Though electronic materials have changed the face of the library, it’s purpose of helping students research has not. And, with the amount of misinformation on the internet, Cohen’s job is also to help students evaluate those resources.

“My job is to help people navigate to find the most credible and best resources,” he said.

He’s seen other changes, as well. Instead of physically going to meetings, there are more video conferences and webinars. Librarians at the college are embedded in online classes.

“Students can call on you through an online discussion forum to help them find sources for their papers,” Cohen said. “We also have chat and text-a-librarian services to assist students.”

Advances at Jackson State’s library through the years have been felt across Tennessee. Cohen, for example, is proud of an online program he created that provided instruction for public library support staff across the state from 2006 to 2011.

“I have been lucky to have a great library staff to assist me through the years,” he said. “I also owe a lot to my mentor, Van Veatch, who hired me in 1972 and whom I replaced in 1992.”

Cohen has spent his career at Jackson State. At home, he and his wife, Carmen, had three children and are now grandparents of four. The Cohens celebrated their 50th wedding anniversary in August.

Every day at work, he said, is a new challenge, and he plans to keep working as long as he can be productive.

“I find it stimulating. It’s gratifying to help people in their studies. I feel very attached to Jackson State. It’s a big part of my life.”

JSCC Library closed during HVAC replacement

Beginning August 7, the Jackson State Community College Library will be closed for replacement of the original 50-year old HVAC system. The Library, Academic Assistance Center, and Writing Center will be moved to alternate locations around campus while the renovations are being completed. The completion of the project is anticipated by the first of October.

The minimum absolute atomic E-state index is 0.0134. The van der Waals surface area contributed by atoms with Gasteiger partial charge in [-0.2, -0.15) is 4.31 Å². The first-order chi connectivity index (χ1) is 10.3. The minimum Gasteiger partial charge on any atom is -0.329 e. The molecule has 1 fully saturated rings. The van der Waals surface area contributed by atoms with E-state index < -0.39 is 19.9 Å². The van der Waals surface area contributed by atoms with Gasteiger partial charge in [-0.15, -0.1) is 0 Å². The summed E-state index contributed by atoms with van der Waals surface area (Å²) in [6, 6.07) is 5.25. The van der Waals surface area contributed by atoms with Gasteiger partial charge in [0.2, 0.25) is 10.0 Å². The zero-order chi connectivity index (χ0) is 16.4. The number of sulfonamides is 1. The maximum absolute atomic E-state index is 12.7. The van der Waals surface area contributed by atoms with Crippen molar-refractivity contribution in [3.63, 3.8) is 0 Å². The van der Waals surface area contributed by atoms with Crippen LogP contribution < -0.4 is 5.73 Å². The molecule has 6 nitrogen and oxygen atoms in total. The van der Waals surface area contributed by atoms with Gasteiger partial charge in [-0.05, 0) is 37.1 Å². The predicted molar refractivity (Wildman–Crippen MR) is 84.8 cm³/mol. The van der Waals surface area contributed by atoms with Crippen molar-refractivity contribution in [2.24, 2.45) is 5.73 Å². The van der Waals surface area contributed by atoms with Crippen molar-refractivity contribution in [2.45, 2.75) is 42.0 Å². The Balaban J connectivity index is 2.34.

Library offices will be temporarily relocated to the student lounge of the Nelms Classroom Building in room CLR01. Library book requests will be filled starting in September with an exact date to be announced. The “Ask a Librarian” chat service will be available during regular library hours and can be accessed via the library’s webpage at www.jscc.edu/library. The library can be contacted by calling 731-425-2609.

The Academic Assistance Center (AAC) will be temporarily relocated to room L09 in the basement of the Nelms Classroom Building. The AAC provides free tutoring services, computers, testing services, and a variety of instructional media available to JSCC students. The AAC can be contacted by calling 731-425-2614.

The Writing Center will be temporarily relocated to room 224 of the Jim Moss Center for Nursing. The Writing Center provides assistance to students for any class and helps with personal writing projects, including scholarship application, creative projects, etc. The center can be contacted by calling 731-425-8848.